Full Disclosure: The future of music sounds like Friday night at ACL

First thing’s first: Yes, Disclosure played “Latch,” and yes, it was the last song.

English electronic music duo Howard and Guy Lawrence of Disclosure close out the first night of ACL Music Festival on the Honda stage. (Suzanne Cordeiro/American-Statesman)
English electronic music duo Howard and Guy Lawrence of Disclosure close out the first night of ACL Music Festival on the Honda stage. (Suzanne Cordeiro/American-Statesman)

Now that that’s out of the way, let’s get down to brass tacks and say that house music whiz kids Disclosure are the perfect Austin City Limits Music Festival artists. In a Friday night set awash in sensational spectacle (like a giant rotoscoped Sam Smith head, just to name an example), one thing dazzled brightest: instruments.

Much hay has been made in recent years of ACL’s shift toward EDM acts in headliner slots — your Calvin Harrises, your Skrillexes — marking some sort of youth pandering. In a year with Bassnectar and Nero occupying lieutenant spots on the lineup and Deadmau5 going head to head with Drizzy as a headliner, then, it’s important to say that Disclosure isn’t really comparable to those other electronic acts at all. Howard and Guy Lawrence, the brothers behind Disclosure, fiddled with knobs and laid down beats just like any of those other dance catalysts as soon as opener “White Noise” cued up. But they also got feisty on a drum kit, strapped on guitars and put their mouths to the mic.

10/02/15 English electronic music duo Disclosure performs on the first night of ACL Music Festival on the Honda stage. (Suzanne Cordeiro/American-Statesman)
English electronic music duo Disclosure performs on the first night of ACL Music Festival on the Honda stage. (Suzanne Cordeiro/American-Statesman)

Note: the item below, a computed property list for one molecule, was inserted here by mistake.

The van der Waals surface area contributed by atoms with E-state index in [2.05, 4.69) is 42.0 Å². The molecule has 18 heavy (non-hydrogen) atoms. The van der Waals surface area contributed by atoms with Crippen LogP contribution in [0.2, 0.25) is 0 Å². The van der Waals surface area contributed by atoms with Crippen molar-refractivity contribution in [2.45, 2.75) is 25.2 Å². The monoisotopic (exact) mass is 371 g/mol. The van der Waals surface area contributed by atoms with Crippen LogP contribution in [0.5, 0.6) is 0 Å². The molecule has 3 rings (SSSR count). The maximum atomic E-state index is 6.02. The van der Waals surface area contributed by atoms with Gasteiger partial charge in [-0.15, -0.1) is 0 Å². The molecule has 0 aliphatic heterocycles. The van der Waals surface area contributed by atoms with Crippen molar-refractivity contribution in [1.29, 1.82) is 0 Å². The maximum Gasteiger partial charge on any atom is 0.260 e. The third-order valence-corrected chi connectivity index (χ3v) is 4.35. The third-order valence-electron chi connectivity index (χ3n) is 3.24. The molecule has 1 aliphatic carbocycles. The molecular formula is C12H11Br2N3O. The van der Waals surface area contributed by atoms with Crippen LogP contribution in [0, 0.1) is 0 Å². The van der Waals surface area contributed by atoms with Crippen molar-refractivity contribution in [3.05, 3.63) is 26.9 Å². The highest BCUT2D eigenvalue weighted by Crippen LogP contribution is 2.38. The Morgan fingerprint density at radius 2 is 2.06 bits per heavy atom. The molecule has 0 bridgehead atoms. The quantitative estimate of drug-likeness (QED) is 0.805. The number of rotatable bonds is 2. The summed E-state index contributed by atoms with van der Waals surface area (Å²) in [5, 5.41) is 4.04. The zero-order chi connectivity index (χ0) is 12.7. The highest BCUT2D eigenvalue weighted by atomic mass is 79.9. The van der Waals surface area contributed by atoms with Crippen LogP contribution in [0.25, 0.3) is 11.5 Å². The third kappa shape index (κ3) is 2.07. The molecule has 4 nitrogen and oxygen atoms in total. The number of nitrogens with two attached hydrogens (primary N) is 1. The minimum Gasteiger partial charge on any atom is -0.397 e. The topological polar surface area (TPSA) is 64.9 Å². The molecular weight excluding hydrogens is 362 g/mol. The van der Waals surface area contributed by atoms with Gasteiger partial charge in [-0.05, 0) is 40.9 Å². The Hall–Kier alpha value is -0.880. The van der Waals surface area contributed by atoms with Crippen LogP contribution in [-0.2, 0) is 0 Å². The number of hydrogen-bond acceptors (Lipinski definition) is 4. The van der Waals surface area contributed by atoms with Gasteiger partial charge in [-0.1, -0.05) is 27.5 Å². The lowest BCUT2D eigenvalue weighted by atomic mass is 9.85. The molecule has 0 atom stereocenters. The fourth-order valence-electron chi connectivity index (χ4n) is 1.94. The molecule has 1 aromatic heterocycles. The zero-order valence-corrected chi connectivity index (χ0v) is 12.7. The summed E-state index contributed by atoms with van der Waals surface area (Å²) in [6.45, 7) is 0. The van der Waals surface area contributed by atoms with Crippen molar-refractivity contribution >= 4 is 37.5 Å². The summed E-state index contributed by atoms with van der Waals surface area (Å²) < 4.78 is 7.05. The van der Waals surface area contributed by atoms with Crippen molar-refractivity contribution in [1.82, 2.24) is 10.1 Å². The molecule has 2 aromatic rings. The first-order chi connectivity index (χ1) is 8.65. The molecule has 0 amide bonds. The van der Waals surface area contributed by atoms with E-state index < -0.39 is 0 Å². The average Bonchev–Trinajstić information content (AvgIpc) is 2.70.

This was not the fluid set with no sense of separation that that Flosstradamus laid down at a neighboring stage and hour before. This set had songs.

That’s not to say that there’s not room for EDM at ACL Fest, but what Disclosure represents for the festival is synthesis. Songs like “Bang That and “When a Fire Starts To Burn” plunged the Honda stage into atmospheric, pulsing rabbit holes of rhythm. But Disclosure also earlier offered up a one-two punch of “Magnets” and “Omen,” featuring Lorde and Sam Smith on vocals, respectively. Those songs, like the juggernaut “Latch,” contain hooks and melodies.

There were flourishes that did lean more toward concert than DJ set — any time the pair handled their own vocals, like on “Jaded” (from new album “Caracal”), or when the brothers mounted rising platforms while playing their guitars on “Nocturnal.” Billy Idol would have approved of the showmanship.

If Disclosure’s set had any disappointment, it was the lack of cameo appearances. The Weeknd and Lion Babe, two collaborators, are also playing ACL this year, but only Brendan Riley showed up for “Moving Mountains.” One could always hold out hope for weekend two.

For all of their ’90s garage influence, there’s something distinctly futuristic about Disclosure’s ability to unite the past and present. For the old Austinite, a connection to a player. For the UT undergrad, music to just play around to.

Author: Eric Webb

Eric Webb is a web producer for the Austin American-Statesman and Austin360. He blogs about Austin culture, pop culture and anything that lives on the Internet.

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